And of those three, Mr. McCain recently died of cancer, and Mr. Corker and Mr. Flake have decided not to seek re-election, mostly because their vocal opposition to the president has made them unelectable in the current frenzied climate. (Also, the aide pointed out, Congress does selectively rebuke the president, as it did after his summit meeting with Vladimir Putin, the Russian president.)
It’s a calculus every Republican has had to make. This summer, Representative Mark Sanford, a South Carolina Republican, lost in his state’s primary, to a more Republican opponent, after his criticism of the president earned him a bad-tempered presidential tweet.
“There’s a different feel to this race, based on something that I’ve never experienced before,” Mr. Sanford said at the time. “With some people, the allegiance to ideas is secondary to their belief in the importance of their allegiance to a person.”
But what do you do, I asked the aide, when the president seems to be acting unhinged, repeating inaccurate information, sending out unpunctuated, poorly spelled pre-dawn tweets, publicly attacking members of his own Cabinet?
He’s the president we elected, the aide said. What you’re really complaining about is democracy.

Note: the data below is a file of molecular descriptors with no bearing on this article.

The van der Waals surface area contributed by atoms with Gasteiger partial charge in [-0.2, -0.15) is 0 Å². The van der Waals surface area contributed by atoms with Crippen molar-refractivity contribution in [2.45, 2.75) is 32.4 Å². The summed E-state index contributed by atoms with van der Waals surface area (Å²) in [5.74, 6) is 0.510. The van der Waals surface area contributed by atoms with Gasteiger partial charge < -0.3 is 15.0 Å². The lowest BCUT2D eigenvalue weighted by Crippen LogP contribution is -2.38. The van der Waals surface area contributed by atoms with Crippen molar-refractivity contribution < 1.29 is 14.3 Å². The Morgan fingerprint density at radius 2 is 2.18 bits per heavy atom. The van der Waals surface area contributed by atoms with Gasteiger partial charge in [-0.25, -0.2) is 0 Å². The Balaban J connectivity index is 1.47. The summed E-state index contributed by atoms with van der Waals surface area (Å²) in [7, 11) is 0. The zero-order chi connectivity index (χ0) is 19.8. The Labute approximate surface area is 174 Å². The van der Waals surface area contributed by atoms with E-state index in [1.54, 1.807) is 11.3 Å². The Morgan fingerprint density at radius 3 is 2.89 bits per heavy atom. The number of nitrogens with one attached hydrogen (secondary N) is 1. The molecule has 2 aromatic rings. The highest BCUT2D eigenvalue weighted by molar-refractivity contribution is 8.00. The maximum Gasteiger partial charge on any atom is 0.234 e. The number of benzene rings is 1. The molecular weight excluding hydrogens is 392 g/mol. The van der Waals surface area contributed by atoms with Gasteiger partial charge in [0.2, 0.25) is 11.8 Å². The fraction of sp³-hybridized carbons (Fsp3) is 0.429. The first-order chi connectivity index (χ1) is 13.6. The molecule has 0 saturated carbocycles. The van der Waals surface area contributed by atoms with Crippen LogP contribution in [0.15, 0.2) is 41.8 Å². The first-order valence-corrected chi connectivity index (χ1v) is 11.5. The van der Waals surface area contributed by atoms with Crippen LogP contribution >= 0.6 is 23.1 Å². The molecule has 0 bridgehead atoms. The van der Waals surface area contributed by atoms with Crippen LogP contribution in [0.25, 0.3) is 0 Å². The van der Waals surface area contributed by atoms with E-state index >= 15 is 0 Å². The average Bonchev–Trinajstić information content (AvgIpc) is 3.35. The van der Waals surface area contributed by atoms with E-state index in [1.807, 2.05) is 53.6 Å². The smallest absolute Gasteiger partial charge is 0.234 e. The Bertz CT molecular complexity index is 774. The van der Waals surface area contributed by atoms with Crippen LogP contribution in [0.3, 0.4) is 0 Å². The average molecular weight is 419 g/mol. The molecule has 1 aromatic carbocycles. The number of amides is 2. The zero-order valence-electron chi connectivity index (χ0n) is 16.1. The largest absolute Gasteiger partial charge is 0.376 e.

What’s a Primary, Anyway?
“It would be great to explain to foreign readers how the election system in the U.S. works. I think it’s a little bit messy with primaries etc.” — Robert Socha, of Poland
“How about a simple (is that possible) explanation of primaries and when and why they happen?” — Alice Rutherford
We’ve been asking people to tell us what interests, horrifies or mystifies them about the election. Some questions have to do with policies, including immigration, taxes and Nafta (we’re getting a lot of those from our friends in Canada). Others consist of what I can only describe as huge existential howls of pain from afar, along the lines of “What the (insert extreme word of choice) is going on over there?”
I thought we’d start with the third group of questions, which ask about U.S. electoral procedures, particularly primaries.
We’ve been hearing a lot about them, in part because there are so many. It’s a big country with a lot of states, and each state has its own primary.